Hello i am wondering if there are any other good sci-fi authors like ray bradbury worth reading. (preferably works from the 40-60's) Thanks...
For the full list, ask.
Arthur C. Clarke, Robert Heinlein, Hal Clement, Fred Pohl, Jack Williamson, Clifford Simak...this list, which has just a few examples, could go on a long time. Also, while not really science fiction writers, Aldous Huxley's BRAVE NEW WORLD and George Orwell's 1984 would have to be included as well.
Ted Sturgeon. If you want to go a little beyond the 60s, try George R. R. Martin. I've noticed one or two subtle Bradbury references in his work, so he must be a fan.
Asimov is the most frequently mistaken for Bradbury. I would also try Richard Matheson, and please don't neglect Jack Finney.
[This message has been edited by dandelion (edited 06-13-2004).]
All of the above, and add Vonnegut.
I read.....well, okay, I TRIED to read 1984, but I don't think I got past the first 20 pages! I found it too dry for my tastes (okay, I found it really boring!). I did like Animal Farm, though. Maybe one day, I'll pull 1984 off the bookshelf and try it again.
I'm not saying 1984 isn't a good book, I just didn't care for it, myself. As for the other authors listed in previous posts, I'd say you all came up with some really good names.
Frank Herbert, Arthur C. Clarke, Issac Asimov, Robert Heinlein, Ben Bova, William Gibson, David Gerrold, Harlan Ellison, Richard Lupoff, Victor Appleton, Carl Sagan, and Alan Dean Foster are some that come to mind.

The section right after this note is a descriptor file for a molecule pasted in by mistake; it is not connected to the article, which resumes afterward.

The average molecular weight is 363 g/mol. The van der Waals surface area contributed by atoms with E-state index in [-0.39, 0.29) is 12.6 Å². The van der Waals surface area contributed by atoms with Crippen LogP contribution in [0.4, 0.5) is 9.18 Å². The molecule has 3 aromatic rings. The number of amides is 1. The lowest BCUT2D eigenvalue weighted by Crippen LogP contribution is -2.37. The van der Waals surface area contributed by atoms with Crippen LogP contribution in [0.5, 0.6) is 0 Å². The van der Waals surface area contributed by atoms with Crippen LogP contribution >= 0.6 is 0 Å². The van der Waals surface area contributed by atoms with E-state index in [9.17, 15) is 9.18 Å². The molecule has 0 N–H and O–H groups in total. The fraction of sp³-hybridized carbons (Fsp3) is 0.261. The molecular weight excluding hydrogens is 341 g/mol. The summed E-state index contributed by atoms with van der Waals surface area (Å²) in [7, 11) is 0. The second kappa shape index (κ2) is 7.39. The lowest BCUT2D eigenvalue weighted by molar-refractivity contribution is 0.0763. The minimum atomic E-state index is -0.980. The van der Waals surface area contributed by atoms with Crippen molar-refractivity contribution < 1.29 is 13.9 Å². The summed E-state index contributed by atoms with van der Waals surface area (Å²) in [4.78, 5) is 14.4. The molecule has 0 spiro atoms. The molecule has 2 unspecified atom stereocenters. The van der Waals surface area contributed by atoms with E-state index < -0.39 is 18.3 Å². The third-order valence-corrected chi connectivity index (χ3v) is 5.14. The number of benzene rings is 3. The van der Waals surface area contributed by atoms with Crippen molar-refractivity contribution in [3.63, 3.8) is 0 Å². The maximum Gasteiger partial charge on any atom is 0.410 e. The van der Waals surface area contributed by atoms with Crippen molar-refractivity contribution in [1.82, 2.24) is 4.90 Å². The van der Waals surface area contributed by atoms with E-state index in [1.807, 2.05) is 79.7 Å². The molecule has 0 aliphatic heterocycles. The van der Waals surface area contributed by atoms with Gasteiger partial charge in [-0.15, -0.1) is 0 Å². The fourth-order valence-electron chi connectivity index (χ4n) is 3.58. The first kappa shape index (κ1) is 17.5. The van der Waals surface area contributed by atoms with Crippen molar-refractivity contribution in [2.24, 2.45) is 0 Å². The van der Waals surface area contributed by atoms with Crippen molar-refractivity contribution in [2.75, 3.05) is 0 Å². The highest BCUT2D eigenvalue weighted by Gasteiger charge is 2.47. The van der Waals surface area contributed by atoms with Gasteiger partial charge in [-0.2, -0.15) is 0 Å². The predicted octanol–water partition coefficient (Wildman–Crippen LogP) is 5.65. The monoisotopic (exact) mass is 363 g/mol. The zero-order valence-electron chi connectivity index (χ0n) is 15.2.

Edgar Allen Poe!
Korby: Give "1984" a chance. It is a lot like "451" in its anti-utopian theme. I think you will like it. Most of the concepts relate to our world in one way or another. Happy Reading!!!
Yeah. George RR Martin liked Bradbury. Used to belong to a science fiction club in Chicago, where George was a member. As to how much he liked Bradbury, couldn't tell you.
Not exactly Sci-Fi (a term of course coined by 4E Ackerman) but you might also enjoy any stories by John Collier. They are more of the fantasy genre, but very well written and I am sure that Collier influenced Bradbury. Some titles are: "Fancies and Goodnights", "His Monkey Wife", both still in print I believe or available on the internet, and "Green Thoughts" which I think might be the original inspiration for the story of "The Little Shop of Horrors". Great reading material, all.
Yes, Bradbury said the influence I took as possibly H. H. Munro (Saki) was "all John Collier." I read some of the stories and recommend "Thus I Refute Beelzy."
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